Behaviour Change Theory in Practice: A review of four HIV organisations

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The brief for this report was to produce case studies of behaviour change for HIV risk from Oxfam-partnered non-governmental organisations from the Limpopo province, in the ‘far north’ of South Africa. The research process aimed at locating behaviour change in social science theory and developing case studies of four organisations with a focus on the following issues: The nature of behaviour change used in the organisations’ programmes, identifying where, when, how and with whom behaviour change strategies are used, development of behaviour change programmes in these organisations, examples from the organisations’ work of effective and less effective strategies for behaviour change in an HIV context, lessons learned from the development of behaviour change programmes.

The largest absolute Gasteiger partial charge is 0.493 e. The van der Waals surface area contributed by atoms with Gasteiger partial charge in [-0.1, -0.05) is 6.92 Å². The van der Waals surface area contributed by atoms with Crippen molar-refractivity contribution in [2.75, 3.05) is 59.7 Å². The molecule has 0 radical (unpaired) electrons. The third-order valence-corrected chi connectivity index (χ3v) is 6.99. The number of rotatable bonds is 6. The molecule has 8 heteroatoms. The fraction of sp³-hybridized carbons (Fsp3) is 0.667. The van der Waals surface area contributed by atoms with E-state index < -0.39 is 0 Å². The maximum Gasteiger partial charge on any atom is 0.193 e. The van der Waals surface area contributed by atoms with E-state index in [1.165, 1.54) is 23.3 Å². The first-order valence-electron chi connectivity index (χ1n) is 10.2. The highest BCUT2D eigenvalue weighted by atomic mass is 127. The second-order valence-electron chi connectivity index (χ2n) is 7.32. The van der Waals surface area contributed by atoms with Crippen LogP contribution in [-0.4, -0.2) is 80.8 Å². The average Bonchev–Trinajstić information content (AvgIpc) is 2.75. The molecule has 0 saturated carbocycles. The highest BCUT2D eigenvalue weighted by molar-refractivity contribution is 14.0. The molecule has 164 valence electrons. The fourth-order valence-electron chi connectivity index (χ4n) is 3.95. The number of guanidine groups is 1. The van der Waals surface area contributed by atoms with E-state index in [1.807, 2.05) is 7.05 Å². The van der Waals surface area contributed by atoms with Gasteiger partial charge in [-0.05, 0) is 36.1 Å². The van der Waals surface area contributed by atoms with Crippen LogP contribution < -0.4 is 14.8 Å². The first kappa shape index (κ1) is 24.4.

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  Behaviour Change Theory in Practice: A Review of Four HIV Organisations. Report Commissioned by JOHAP, Durban, South Africa Prepared by:   Prof. G.C. Lindegger Mr. V.P. Solomon Ms. Z. Essack Mr. D. R. Blackbeard School of Psychology Pietermaritzburg November 2007  Introduction...........................................................................................................3 1. Literature Review: Theories of Behaviour Change........................................4 1.1. Individual theories of change and their implications for HIV programmes..5 Box 1: Social Marketing and the Love Life Programme........................................6 1.2. Models based on communication for change.............................................8 1.3. Gender-based interventions.......................................................................9 Box 2: Transforming men’s behaviour through participation...............................10 1.4. Integrative approaches to behaviour change...........................................10 Box 3: Problematising ‘participation’ and ‘empowerment’...................................12 Box 4: Community-based gender intervention: Stepping Stones........................12 1.5. Conclusion...............................................................................................13 2. Introducing the Organisations......................................................................14 2.1. Bela-Bela HIV and AIDS Prevention Group.............................................14 2.2. Centre for Positive Care...........................................................................14 2.3. Phelang Community Programme.............................................................15 2.4. Thohoyandou Vicitim Empowerment Programme....................................16 3. Behaviour Change Interventions: Analysis of Programmes.........................17 3.1. Comparative Aims of Organisations........................................................17 Box 5: Integrated Aims at Bela-Bela...................................................................19 3.2. Mechanisms for Determining Programme Aims.......................................19 3.3. Recipients of Organisations.....................................................................21 Box 6: Targeting Victims of Domestic Violence in Ivhembe District....................22 Box 7 Bridging Social Capital as Facilitating an Enabling Environment.............23 3.4. Target Behaviours...................................................................................23 Box 8: Targeting Abstinence and Delayed Sexual Debut...................................24 Box 9: Processes for Tailoring Programmes to Meet Local Needs....................25 Box 10: Identities and Brands in a Social Marketing Strategy............................26 3.5. Interventions............................................................................................26 Box 11: Skills-Transfer and Mentoring at the Centre For Positive Care.............28 Box 12: Peer Educators at the Phelang Community Centre...............................29 3.6. Risks........................................................................................................30 Box 13: Integration of Programme Clusters in Thohoyandou.............................31 3.7. Criteria of Effectiveness...........................................................................32 Box 14: Participant Perspectives on Support Group Effectiveness....................33 3.8. Emerging Lessons...................................................................................34 3.9. Sources of Intervention Strategies...........................................................35 Box 15: Transformatory Praxis...........................................................................35 3.10. Challenges...........................................................................................36 Box 16: Conversations with Traditional Healers.................................................38 1  4. Conclusion...................................................................................................39 References.........................................................................................................42  Appendix 1: Interview respondents across the four organisations......................46  Appendix 2: Summary tables of content analysis results....................................47 Table 1: Comparative aims of organisations......................................................47 Table 2: Recipients of organisations...................................................................48 Table 3: Target behaviours.................................................................................49 Table 4: Interventions.........................................................................................50 Table 5: Risks.....................................................................................................50 Table 6: Criteria of effectiveness........................................................................51 Table 7: Indicators of effectiveness....................................................................52 Table 8: Sources of behaviour change strategies...............................................53 Table 9: Emerging lessons.................................................................................53 Table 10: Challenges in implementing interventions Table 11: Local risk factors and community challenges.................................................................................54 Table 11: Local risk factors and community challenges.....................................55  Appendix 3: Selected Diagrammes of content analysis results..........................56 Figure 1: Comparative Aims of Organisations....................................................56 Figure 2: Intervention recipients.........................................................................57 Figure 3: Emerging Lessons..............................................................................58 Figure 4: Local Risk Factors and Community Challenges.................................59 2  Introduction The brief for this report was to produce case studies of behaviour change for HIV risk from Oxfam-partnered non-governmental organisations from the Limpopo province, in the ‘far north’ of South Africa. The research process aimed at locating behaviour change in social science theory and developing case studies of four organisations with a focus on the following issues: ã  The nature of behaviour change used in the organisations’ programmes ã  Identifying where, when, how and with whom behaviour change strategies are used ã  Development of behaviour change programmes in these organisations ã  Examples from the organisations’ work of effective and less effective strategies for behaviour change in an HIV context ã  Lessons learned from the development of behaviour change programmes Following ethical approval of the research from the University of KwaZulu-Natal, preliminary email contact and telephonic interviews with each organisation took place, followed by visits by the research team to the sites of each of the four organisations. Following processes of individual informed consent, interviews took place at the visits to each organisation. Interviews were conducted with respondents from the organisation to include all levels such as beneficiaries, community stakeholders, volunteer implementers, implementers employed by the organisation, coordinators and programme leaders, management representatives and community members. Interviews took place at the administrative offices of organisations and important service sites in the community such as several primary health centres (PHCs), a school, and community meeting places in rural villages. Volunteer interview respondents were identified by organisation members and participated either individually or in groups. Following individual informed consent, semi-structured interviews took place using individual or focus-group formats, contingent upon what was appropriate for the respondents. The option of an interpreter was made available to all respondents and 3